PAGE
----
Discussion in 'Amplitude Modulation' started by N8FVJ, Apr 14, 2020.
Did your pictures post properly? My computer can't find them for some reason.
I tried to edit and I timed out, photos were lost
See if this one shows:
Did we come to a conclusion of the best of the five designs in attachment?
Doing more tests, and a few revisions with an external SS driver amplifier to the
existing Ranger primary. I think this is as good as the existing modulator iron can
handle. I can get a bit better modulation depth at the expense of more distortion.
Ranger is lightly loaded to 35 watts output to reduce modulator requirements at 100 Hz.
Highest modulation test was at 6-kHz. first photo is 6 kHz modulation before I ran out
of drive voltage!
Second photo is 100 Hz at 35 watts RF output.
Lowest test photo was at 1ooHz. I wanted better low end response to reduce inband
I was of the impression you were going to, or had picked one of the circuits you posted in #50.
I only increased the 500pF capacitor and removed two capacitors in the audio preamp section. I read removing the driver transformer current is a good idea. There are 5 designs and some have issues with phasing and the mod transformer feedback winding. I cannot make heads or tales of what works correctly. Should I proceed with one of the five designs or leave the driver circuit as is.
I would recommend making all of the speech amplifier modifications first and then get on the air and elicit audio reports.
When you get your oscilloscope and are able to make additional measurements, go to the more advanced mods if you are still not satisfied with the rigs performance.
One has to remember that while making upgrade mods are fun, any one transmitter is only capable of a certain level of performance because of its deign and the economics of the period.
IMHO, if you want performance over and above what you have, then home build a transmitter from one of the many designs on the Interweb. And many here on QRZ have experience doing just that.
Very good advice.
There is also the option to radically redesign and modify what you already have to make it perform like you want. Junkers make good platforms for this to keep the purists from gnashing their teeth and screaming "blasphemy!" when you start drilling, blasting, and poking bigger glass out of the top of cabinets.
I bought a working Heathkit HO-10 monitor scope. I will replace all the electrolytic capacitors and the two .15uF 1600 volt capacitors before it fails. I will be able to view the Ranger lower frequency modulation. If bad news, I can raise the D-104 lower response by changing the input resistance. I can tune the mic for 10dB down at 100Hz, yet have a close to a flat 200Hz response.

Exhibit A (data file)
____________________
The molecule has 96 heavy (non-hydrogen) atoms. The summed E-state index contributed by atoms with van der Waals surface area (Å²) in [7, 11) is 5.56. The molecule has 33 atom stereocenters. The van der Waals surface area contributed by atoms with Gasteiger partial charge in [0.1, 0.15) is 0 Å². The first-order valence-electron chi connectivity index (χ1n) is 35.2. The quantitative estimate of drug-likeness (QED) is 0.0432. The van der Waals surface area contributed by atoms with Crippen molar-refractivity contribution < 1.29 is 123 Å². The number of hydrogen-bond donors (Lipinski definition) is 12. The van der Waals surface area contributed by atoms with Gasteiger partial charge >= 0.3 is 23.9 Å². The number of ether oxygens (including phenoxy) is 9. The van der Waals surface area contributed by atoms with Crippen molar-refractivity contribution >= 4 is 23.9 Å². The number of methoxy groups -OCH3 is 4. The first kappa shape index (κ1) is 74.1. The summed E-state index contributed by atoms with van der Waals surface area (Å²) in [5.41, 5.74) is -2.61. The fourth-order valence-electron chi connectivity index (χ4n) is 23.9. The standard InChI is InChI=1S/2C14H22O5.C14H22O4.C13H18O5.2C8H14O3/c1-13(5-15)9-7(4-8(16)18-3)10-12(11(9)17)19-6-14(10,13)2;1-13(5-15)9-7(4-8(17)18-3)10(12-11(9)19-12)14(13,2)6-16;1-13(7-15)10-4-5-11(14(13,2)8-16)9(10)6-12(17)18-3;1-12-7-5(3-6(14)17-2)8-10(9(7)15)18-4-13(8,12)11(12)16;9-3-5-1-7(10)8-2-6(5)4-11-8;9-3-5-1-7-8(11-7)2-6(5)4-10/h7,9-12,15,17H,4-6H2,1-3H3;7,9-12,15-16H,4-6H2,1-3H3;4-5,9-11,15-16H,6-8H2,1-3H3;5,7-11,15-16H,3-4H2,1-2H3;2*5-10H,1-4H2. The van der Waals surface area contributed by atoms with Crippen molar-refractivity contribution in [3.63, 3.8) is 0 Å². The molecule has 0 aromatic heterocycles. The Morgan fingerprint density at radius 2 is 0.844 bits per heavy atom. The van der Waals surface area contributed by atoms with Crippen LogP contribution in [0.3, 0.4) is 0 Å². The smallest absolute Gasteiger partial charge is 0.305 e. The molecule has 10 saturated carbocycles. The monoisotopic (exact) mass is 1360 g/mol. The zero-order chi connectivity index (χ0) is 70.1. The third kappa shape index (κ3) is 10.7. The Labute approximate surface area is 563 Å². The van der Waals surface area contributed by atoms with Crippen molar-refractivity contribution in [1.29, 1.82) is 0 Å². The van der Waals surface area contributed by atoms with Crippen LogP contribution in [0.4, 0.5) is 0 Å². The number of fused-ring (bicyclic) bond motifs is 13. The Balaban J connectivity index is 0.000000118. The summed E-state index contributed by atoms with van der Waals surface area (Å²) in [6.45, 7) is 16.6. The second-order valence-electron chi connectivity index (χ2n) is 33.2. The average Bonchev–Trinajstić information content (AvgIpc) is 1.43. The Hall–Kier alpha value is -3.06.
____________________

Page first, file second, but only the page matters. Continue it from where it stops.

I think it's best to make mods one at a time, and check out the result of each before proceeding to the next. Too often, some proposed mod doesn't work out as planned; if you have made several different changes and the end result didn't come out as expected, it's a lot more difficult to troubleshoot a series of possibly unsuccessful mods than just a single one. Multiple deficiencies in performance caused by multiple faulty modifications are likely to interact with each other and add up, making troubleshooting all the more difficult.
Yep, one example is the limitations of Ranger audio due to the modulation transformer. A better transformer (inevitably heavier and larger) would improve performance, but there is just barely enough room inside for the stock transformer. One alternative would be an umbilical cord that plugs into the auxiliary socket in back, leading to an outboard transformer, but then you have a mess.
Just as with the series of modifications, when building an entire transmitter from scratch I would highly recommend building it one stage at a time and getting each to work satisfactorily before proceeding to the next. For example, get the IPA working before assembling the driver stage, and get the driver stage working before assembling the final. Then build the speech amp and get it working before proceeding to the modulator stage. Probably the first thing to start with would be the power supply(ies), then proceed from there.
I knew a fellow who completed an entire homebrew AM transmitter in a 6 ft rack before powering anything up. It took him several months to get all the bugs worked out before he could use it. One danger is finding some component that didn't work out in one of the earlier stages, and the only way to mount another one that does work is to shuffle around some of the components of a later stage that has also not been tested. Building a multi-stage transmitter is like a game of chess.
But I would recommend evaluating what you have that you want to modifiy, and unless it really is a junker, think through the modification before drilling the first hole. I hate to see something like a nice 75A- series or a pre-war HRO receiver with a jagged hole blasted in the front panel from some Hammy Hambone modification that didn't work out.